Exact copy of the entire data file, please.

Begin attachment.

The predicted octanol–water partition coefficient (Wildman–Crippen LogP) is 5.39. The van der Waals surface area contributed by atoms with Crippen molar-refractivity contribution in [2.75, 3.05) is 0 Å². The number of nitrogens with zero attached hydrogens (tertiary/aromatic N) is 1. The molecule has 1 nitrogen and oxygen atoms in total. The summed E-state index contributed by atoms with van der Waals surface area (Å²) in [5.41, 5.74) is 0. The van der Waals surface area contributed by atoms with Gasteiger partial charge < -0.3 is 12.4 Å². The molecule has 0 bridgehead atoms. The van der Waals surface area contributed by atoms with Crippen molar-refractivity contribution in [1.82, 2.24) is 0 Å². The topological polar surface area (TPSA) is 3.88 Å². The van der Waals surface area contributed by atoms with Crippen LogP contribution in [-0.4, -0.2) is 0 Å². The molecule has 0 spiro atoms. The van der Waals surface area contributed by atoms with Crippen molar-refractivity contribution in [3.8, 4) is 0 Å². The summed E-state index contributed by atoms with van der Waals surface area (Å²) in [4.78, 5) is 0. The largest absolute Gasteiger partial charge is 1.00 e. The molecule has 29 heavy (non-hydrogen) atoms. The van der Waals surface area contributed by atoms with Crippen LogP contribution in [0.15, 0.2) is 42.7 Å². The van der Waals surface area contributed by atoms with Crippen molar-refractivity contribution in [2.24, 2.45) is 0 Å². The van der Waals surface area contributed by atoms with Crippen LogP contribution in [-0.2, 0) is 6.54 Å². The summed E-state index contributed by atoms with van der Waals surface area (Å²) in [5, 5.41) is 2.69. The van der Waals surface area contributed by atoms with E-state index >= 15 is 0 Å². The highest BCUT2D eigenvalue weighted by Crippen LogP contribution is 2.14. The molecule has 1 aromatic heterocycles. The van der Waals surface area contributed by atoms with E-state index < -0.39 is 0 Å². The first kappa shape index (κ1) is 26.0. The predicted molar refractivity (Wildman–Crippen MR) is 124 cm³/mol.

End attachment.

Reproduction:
The predicted octanol–water partition coefficient (Wildman–Crippen LogP) is 5.39. The van der Waals surface area contributed by atoms with Crippen molar-refractivity contribution in [2.75, 3.05) is 0 Å². The number of nitrogens with zero attached hydrogens (tertiary/aromatic N) is 1. The molecule has 1 nitrogen and oxygen atoms in total. The summed E-state index contributed by atoms with van der Waals surface area (Å²) in [5.41, 5.74) is 0. The van der Waals surface area contributed by atoms with Gasteiger partial charge < -0.3 is 12.4 Å². The molecule has 0 bridgehead atoms. The van der Waals surface area contributed by atoms with Crippen molar-refractivity contribution in [1.82, 2.24) is 0 Å². The topological polar surface area (TPSA) is 3.88 Å². The van der Waals surface area contributed by atoms with Crippen LogP contribution in [-0.4, -0.2) is 0 Å². The molecule has 0 spiro atoms. The van der Waals surface area contributed by atoms with Crippen molar-refractivity contribution in [3.8, 4) is 0 Å². The summed E-state index contributed by atoms with van der Waals surface area (Å²) in [4.78, 5) is 0. The largest absolute Gasteiger partial charge is 1.00 e. The molecule has 29 heavy (non-hydrogen) atoms. The van der Waals surface area contributed by atoms with Crippen LogP contribution in [0.15, 0.2) is 42.7 Å². The van der Waals surface area contributed by atoms with Crippen molar-refractivity contribution in [2.24, 2.45) is 0 Å². The van der Waals surface area contributed by atoms with Crippen LogP contribution in [-0.2, 0) is 6.54 Å². The summed E-state index contributed by atoms with van der Waals surface area (Å²) in [5, 5.41) is 2.69. The van der Waals surface area contributed by atoms with E-state index >= 15 is 0 Å². The highest BCUT2D eigenvalue weighted by Crippen LogP contribution is 2.14. The molecule has 1 aromatic heterocycles. The van der Waals surface area contributed by atoms with E-state index < -0.39 is 0 Å². The first kappa shape index (κ1) is 26.0. The predicted molar refractivity (Wildman–Crippen MR) is 124 cm³/mol.